Nicole struck east-central Florida on Thursday because the system, lowered to tropical storm level, moved inland with strong winds and heavy rains.
The rare November hurricane landed early Thursday morning south of Vero Beach on the state’s east coast as a Category 1 storm with a maximum continuous wind of 75 mph.
The storm was expected to achieve Georgia and Karolin later Thursday and Friday, and heavy rains could flood a part of the region.
Nicole strengthened herself right into a Category 1 hurricane when she landed on Grand Bahama Island on Wednesday, in response to the National Hurricane Center. That is the primary hurricane to land so late within the 12 months on the east coast of Florida.
Recent alerts and watches have been issued for a lot of parts of Florida, including the Southwest coast of the Persian Gulf, which was devastated by Hurricane Ian, which struck a Category 4 storm on September 28. The storm ravaged homes and damaged crops, including orange groves, across the state – damage many are still facing.
The hurricane center has warned Nicole will bring heavy downpours, strong winds and a dangerous storm surge on Wednesday night. Nicole can be expected to cause flash and concrete floods. This has already led to officials shutting down airports and theme parks and ordering evacuation, including ex-president Donald Trump’s Mar-a-Lago club.
As a tropical storm, Nicole landed on Wednesday at 11:55 am on Great Abaco Island within the northwestern Bahamas. The storm has been reported to have maximum sustained winds of 70 mph.
Officials within the Bahamas said greater than 860 people were housed in greater than two dozen shelters. The northwest region of the archipelago has seen extensive flooding, felled trees, and power and water outages.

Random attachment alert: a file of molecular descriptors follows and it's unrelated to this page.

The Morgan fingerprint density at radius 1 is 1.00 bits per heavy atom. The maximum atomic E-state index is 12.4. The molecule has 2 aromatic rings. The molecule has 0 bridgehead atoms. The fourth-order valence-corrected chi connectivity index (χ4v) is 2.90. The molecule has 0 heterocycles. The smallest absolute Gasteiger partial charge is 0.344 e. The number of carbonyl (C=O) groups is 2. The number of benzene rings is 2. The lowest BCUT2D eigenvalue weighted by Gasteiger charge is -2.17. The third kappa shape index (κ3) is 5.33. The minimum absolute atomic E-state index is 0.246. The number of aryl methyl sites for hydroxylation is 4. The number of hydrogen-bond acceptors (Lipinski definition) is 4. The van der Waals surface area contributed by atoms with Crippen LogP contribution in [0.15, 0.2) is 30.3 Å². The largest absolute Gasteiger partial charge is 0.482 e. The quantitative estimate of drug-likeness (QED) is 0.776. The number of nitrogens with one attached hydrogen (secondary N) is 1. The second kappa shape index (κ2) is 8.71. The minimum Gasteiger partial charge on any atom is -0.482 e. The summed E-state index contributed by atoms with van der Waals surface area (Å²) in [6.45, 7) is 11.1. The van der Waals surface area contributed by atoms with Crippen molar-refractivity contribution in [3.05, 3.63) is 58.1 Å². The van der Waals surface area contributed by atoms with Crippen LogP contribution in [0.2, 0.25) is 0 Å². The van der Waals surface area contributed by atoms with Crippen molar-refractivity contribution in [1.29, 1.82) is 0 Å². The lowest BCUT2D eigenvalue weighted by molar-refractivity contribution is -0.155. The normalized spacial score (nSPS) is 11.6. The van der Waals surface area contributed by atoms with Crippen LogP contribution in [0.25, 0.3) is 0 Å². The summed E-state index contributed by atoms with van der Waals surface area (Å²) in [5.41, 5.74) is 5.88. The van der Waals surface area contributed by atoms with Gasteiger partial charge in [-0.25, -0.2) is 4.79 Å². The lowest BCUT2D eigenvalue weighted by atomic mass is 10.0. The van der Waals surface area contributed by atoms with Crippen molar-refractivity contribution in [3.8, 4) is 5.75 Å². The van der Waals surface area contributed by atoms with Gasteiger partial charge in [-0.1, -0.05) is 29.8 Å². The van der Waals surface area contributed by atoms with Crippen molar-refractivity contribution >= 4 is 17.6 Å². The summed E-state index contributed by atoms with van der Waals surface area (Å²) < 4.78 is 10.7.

In Florida, the St. Lucie said in a tweet that a storm wave from Nicole had already pierced a coastal wall along the Indian River Drive that runs parallel to the Atlantic Ocean. The Martin County Sheriff’s Office also reported that seawater has disturbed a part of the road on Hutchinson Island.
Residents of several Florida counties – Flagler, Palm Beach, Martin and Volusia – were ordered to evacuate such barrier islands, low-lying areas, and caravans. Volusia, home to Daytona Beach, imposed a curfew and warned that the interbank bridges utilized by evacuees could be closed when winds hit 39mph.
About 400 people checked into evacuation centers in Palm Beach County on Wednesday.
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States hit by Nicole
Nicole is predicted to affect most of Florida and parts of the US Southeast region
Upon reaching the east coast of Florida, downtown Nicole is predicted to maneuver through central and northern Florida to south Georgia on Thursday evening after which to Carolina on Friday.
Forecasts predicted tornadoes from Wednesday night through Thursday in eastern Florida, southeastern Georgia, and southern South Carolina. Heavy rainfall is a significant problem, and Nicole can create a dangerous storm surge of as much as 5 feet in areas along the coasts of Florida and Georgia.
Several communities on the east coast of Florida have been ordered or ordered to evacuate. Florida Governor Ron DeSantis announced that 15 shelters had opened on the state’s coast on Wednesday.
DeSantis said the Florida National Guard has activated 600 guards in addition to seven city search and rescue teams on standby.
President Joe Biden also approved federal emergency aid for 45 of Florida’s 67 counties, together with the Miccosukee tribe and the Seminole tribe.
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Category 1 hurricanes maintain dangerous winds of 74 to 95 mph which can cause some damage to homes, trees, and power lines.
DeSantis said the Floridians should expect power cuts. About 16,000 line staff are prepared for the restoration efforts.
In response to local officials, not less than half a dozen multi-story, seaside apartment buildings on the Daytona Beach Shores which have already been devastated by Hurricane Ian are threatened by Nicole.
In response to AccuWeather, there will probably be gusts north of Nicole’s eye of 60 to 80mph, with gusts near 100mph possible. Structural failure can occur under these conditions, and occasional blackouts can occur lots of of miles from where Nicole’s center comes ashore.
Hurricane Nicole tracker
Contribution: Associated Press